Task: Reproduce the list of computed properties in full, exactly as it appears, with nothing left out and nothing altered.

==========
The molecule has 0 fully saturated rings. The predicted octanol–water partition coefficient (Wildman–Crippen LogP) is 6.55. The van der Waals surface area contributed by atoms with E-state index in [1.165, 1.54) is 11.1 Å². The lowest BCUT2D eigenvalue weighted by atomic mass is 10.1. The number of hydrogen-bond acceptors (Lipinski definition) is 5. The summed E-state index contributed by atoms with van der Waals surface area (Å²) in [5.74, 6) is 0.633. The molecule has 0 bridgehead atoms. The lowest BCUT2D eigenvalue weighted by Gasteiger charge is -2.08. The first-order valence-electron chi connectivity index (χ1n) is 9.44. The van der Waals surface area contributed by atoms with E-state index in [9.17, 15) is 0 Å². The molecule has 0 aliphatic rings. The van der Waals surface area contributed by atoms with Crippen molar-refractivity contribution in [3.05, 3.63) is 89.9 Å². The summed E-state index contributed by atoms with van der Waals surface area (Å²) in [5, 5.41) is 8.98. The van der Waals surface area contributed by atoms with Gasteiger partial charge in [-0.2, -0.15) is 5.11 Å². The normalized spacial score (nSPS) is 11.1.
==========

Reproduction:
The molecule has 0 fully saturated rings. The predicted octanol–water partition coefficient (Wildman–Crippen LogP) is 6.55. The van der Waals surface area contributed by atoms with E-state index in [1.165, 1.54) is 11.1 Å². The lowest BCUT2D eigenvalue weighted by atomic mass is 10.1. The number of hydrogen-bond acceptors (Lipinski definition) is 5. The summed E-state index contributed by atoms with van der Waals surface area (Å²) in [5.74, 6) is 0.633. The molecule has 0 bridgehead atoms. The lowest BCUT2D eigenvalue weighted by Gasteiger charge is -2.08. The first-order valence-electron chi connectivity index (χ1n) is 9.44. The van der Waals surface area contributed by atoms with E-state index in [9.17, 15) is 0 Å². The molecule has 0 aliphatic rings. The van der Waals surface area contributed by atoms with Crippen molar-refractivity contribution in [3.05, 3.63) is 89.9 Å². The summed E-state index contributed by atoms with van der Waals surface area (Å²) in [5, 5.41) is 8.98. The van der Waals surface area contributed by atoms with Gasteiger partial charge in [-0.2, -0.15) is 5.11 Å². The normalized spacial score (nSPS) is 11.1.